I need to know about how long it take to fill the geforce rtx 4090's 24gb memory from computer's ram(OS MEMORY)

my question is, I don’t know much but here’s some information i found about the GeForce rtx 4090:

|Memory Speed|21000 effective = 1313 MHz|
|Memory Bus Width|384 Bit|
|Memory Type|GDDR6X|
|Max. Amount of Memory|24 GB|
|Memory Bandwidth|1008 GB/s|

in NVIDIA GeForce RTX 4090 GPU - Benchmarks and Specs - NotebookCheck.net Tech


Memory Clock
1313 MHz
21 Gbps effective

in NVIDIA GeForce RTX 4090 Specs | TechPowerUp GPU Database

I don’t how long it will take the geforce rtx 4090’s 24gb memory from computer’s ram (OS) to get filled with data. anybody got any information?

also i think it involves 0.75seconds for 24GB fill up. Is that correct? (since PCIe 4.0 x16 is at 32GB/sec)

also do you know if the 4090 ti is comming soon? and if it is, what slots and at what speed is it occupying (PCIe slots)…

thank you :)

Hi there @rownasser,

You could have found that information also on the NVIDIA product pages. Just check the Specs and click on “View Full Specs” and you see all the details of the 4090.

Why would you be interested in how fast you can saturate the video memory? It is not a realistic test since normal workloads do not wait until VRAM is full before starting to do computations. And the memory content also does not stay static. So whatever you calculate here is highly theoretical.

I hope you will understand that we can only share information about GPUs that are publicly available.


Hi… thanks for the reply.

For workloads where I might need more than 24GB of memory for example :)…
Where i have to divide the data and repeat each section into GPU. Like for neural networks for example,
I might need a large neural network. Etc…

Also it doesn’t have all the figures there in the 4090 web-page in nvidia.com.

Also, is the Memory Bus Width related to the PCIe connection? Or within the GPU? I don’t understand the figures you know, and i can’t find any datasheet or anything on the GDDR6X website either. Or much online for the little amount of time i spent searching ;)

Thank you,

You are right, the memory details cannot be found on the NVIDIA pages. This is might be related to the fact that OEM cards might introduce even more variance here than they do for GPU core clock.

One good summary also comparing to other GPU versions is usually found here. It is not an officially maintained content, but in general comes very close to technical specs.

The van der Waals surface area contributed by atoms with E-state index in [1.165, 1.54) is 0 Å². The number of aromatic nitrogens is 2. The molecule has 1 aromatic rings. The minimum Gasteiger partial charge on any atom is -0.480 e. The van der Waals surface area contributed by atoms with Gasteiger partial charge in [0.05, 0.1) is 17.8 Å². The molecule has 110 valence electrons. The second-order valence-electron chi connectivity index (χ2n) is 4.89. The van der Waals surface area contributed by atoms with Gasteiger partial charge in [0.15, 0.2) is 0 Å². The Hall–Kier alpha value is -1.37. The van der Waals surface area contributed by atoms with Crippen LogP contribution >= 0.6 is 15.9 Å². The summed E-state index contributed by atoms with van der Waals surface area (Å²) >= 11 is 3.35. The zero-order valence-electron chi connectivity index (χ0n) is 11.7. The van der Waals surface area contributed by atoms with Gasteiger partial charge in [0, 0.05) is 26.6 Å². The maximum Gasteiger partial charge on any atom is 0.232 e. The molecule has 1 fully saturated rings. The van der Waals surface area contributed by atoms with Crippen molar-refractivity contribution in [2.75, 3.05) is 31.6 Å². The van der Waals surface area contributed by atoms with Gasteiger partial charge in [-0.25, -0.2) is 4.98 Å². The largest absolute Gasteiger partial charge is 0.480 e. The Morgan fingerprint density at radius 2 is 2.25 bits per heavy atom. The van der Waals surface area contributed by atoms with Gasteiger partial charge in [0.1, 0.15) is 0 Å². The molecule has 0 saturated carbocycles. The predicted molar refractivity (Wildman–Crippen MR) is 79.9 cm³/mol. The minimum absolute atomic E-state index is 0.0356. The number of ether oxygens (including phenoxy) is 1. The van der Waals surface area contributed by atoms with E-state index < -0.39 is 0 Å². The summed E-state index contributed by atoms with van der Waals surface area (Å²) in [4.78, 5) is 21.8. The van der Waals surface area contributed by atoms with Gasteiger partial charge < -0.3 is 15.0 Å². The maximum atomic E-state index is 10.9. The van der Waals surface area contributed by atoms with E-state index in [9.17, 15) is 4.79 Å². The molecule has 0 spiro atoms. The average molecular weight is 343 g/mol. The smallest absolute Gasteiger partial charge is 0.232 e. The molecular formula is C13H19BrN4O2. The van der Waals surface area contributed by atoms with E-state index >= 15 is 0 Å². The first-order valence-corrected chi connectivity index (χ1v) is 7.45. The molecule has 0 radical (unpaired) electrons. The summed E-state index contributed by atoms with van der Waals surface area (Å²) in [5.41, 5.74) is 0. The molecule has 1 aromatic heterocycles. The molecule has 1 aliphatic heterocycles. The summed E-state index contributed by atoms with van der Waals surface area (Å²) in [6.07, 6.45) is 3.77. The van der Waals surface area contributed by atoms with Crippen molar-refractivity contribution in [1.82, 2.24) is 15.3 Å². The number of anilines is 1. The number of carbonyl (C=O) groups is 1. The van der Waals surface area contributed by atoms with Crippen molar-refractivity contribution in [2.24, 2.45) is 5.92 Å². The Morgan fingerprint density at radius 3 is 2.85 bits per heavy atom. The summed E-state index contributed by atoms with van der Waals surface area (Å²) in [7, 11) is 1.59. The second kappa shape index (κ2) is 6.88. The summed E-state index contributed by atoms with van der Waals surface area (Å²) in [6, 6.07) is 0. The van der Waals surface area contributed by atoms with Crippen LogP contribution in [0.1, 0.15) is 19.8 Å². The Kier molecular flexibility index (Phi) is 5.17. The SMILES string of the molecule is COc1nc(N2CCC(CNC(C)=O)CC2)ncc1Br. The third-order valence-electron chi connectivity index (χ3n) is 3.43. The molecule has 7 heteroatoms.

The Bus speed is GPU internal, not PCIe related. For the GDDR6 memory specs I can’t help you, though.

The workload sizes I understand of course. I was only wondering why it would be an interesting piece of information to know how fast you run out of memory.

OK thank you… just bought the gigabyte 4090 and I’m going to enjoy it soon :)


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Do you mean that the bandwidth (1008GB/s) is the PCIe speed? i mean the bottleneck is where the PCIe is isn’t it? – i think the bandwidth is just the CUDA kernel’s memory space’s bandwidth (where mentioned above, internal to GPU) :)… i heard PCIe can be overclocked, but i hardly believe 32GB/sec to be enough :) specially where i have my 4090 on my PCIe Gen 5 slot :) – the PCIe Gen 4 x16 system i heard it’s running would be just 32GB/s, where it resides on the PCIe Gen 5 slot acting the Gen 4.

note: it’s mentioned in the CUDA DOCS that the bottle neck is where the PCIe is. in: (CUDA Toolkit Documentation 12.1 Update 1).

Best Practices Guide => Memory Optimizations…

CUDA C++ Best Practices (nvidia.com)

“…The peak theoretical bandwidth between the device memory and the GPU is much higher (898 GB/s on the NVIDIA Tesla V100, for example) than the peak theoretical bandwidth between host memory and device memory (16 GB/s on the PCIe x16 Gen3). Hence, for best overall application performance, it is important to minimize data transfer between the host and the device, even if that means running kernels on the GPU that do not demonstrate any speedup compared with running them on the host CPU…”

I’m thinking we can overclock the PCIe in case we needed more… any particular information about that? maybe from nVIDIA?